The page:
I sat in this feeling of not being comfortable with weighing food. I knew the science behind nutrition - I mean, hell, I have a freaking degree in Health and Wellness Promotion. But, I couldn't shake the fact that it felt wrong. So, I decided to do my research and dove head first into all things "anti-diet culture."
Y'all. I was deep in it - diet culture that is. And I quickly learned I have been my whole life, despite the fact that I have never once followed a "diet."
I'm not going to even attempt to summarize the book. First of all, it's worth the read. Second of all, you owe it to yourself to be educated on diet culture. So TLDR: having thoughts about controlling your body (be it with food or exercise) is disordered and it stems from our societies obsession with "health." I say "health" because the truth is what most of us are doing is not healthy. We (society) has placed this fear and hatred of FAT in our minds and hearts. We restrict ourselves and then tell ourselves we aren't. Some of us don't eat carbs. Other's completely skip meals or go hours without eating in the name of "fasting." Some of us "allow" ourselves to eat whatever we want but "balance" it out with protein - or by making a mock up of what we really want and labeling it the "healthy version."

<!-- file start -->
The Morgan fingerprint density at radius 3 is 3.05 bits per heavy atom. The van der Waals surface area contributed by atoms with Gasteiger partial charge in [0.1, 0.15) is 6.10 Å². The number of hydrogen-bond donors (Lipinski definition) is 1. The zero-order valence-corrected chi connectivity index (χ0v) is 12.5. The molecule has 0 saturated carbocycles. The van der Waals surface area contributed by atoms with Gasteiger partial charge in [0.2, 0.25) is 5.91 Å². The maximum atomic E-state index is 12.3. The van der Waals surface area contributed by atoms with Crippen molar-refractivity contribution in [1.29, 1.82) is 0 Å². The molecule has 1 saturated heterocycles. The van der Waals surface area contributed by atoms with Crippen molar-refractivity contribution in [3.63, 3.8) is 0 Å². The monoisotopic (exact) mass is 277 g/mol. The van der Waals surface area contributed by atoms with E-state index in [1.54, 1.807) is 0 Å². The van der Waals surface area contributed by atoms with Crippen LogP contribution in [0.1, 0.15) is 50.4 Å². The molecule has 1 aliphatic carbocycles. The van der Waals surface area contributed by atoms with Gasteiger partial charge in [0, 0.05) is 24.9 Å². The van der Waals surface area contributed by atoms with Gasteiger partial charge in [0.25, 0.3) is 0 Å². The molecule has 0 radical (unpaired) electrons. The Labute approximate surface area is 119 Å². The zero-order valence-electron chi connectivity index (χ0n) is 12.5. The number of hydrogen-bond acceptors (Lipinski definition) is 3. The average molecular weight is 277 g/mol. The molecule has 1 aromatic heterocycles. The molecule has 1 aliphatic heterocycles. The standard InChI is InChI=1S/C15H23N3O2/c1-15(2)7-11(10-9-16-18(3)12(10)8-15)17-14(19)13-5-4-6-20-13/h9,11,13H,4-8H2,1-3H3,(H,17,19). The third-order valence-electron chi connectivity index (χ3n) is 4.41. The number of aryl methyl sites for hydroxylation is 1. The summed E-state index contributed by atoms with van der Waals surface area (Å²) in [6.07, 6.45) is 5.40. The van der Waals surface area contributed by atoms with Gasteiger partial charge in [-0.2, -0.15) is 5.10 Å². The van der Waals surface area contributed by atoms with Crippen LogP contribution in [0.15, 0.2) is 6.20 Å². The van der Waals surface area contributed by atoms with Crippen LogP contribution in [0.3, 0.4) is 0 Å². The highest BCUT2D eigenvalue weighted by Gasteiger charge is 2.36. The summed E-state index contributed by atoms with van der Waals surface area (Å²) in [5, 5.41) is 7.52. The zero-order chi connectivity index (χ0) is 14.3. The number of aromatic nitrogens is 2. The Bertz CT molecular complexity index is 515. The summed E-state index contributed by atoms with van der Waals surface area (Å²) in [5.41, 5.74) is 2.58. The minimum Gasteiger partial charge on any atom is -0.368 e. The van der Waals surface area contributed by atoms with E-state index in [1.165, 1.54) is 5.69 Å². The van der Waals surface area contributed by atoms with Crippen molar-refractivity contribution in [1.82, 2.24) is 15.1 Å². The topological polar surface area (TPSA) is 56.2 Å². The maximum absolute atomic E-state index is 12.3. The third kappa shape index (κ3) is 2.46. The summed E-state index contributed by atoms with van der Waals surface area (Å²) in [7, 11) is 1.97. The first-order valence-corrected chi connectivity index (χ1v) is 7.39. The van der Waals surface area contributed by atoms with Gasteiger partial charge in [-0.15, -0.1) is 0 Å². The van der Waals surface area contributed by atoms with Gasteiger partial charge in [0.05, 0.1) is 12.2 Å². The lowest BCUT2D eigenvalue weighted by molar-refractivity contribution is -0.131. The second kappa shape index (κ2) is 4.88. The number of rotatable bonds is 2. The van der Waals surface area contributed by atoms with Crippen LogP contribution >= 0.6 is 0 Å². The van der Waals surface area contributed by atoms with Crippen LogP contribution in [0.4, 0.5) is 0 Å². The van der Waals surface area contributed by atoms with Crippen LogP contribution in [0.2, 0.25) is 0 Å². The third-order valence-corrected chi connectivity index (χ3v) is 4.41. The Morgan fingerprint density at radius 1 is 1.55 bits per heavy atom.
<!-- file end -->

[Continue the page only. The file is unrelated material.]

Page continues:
THIS WAS ME. I preached the lifestyle. I wasn't trying to lose weight - hell, I was trying to gain weight! So I must be healthy. Ignore the fact that I had every single thing I ate planned down to the gram and tracked in a "nutrition" app. I was thin. I had abs. I was was strong. Clearly, I was healthy.
Except, clearly...I wasn't. Do you know how much time was freed up by not tracking my meals? By not meal prepping? Do you know how many other hobbies I can have when I only do a 10-20 minute workout at home? Do you know the mental load that was released when I didn't spend every hour of every day trying to control my body?
Allow me to paint a picture of how deep this stems, y'all. I vividly remember being in fourth grade and noticing that my belly had expanded by the end of the day. It would be years before I would try to control it, but every day I would stand in front of the mirror in our living room and look at my stomach - specifically to see how big it was.
A few years later, in Middle School, I became aware of what I was putting in my body. Somewhere along the line, I realized certain foods were deemed "unhealthy." I didn't really know what carbohydrates were, but I knew that I "shouldn't" eat a lot of pasta and bread. It was also around this time that people began praising me for how skinny I was. I didn't really have much control over it but I took pride in it.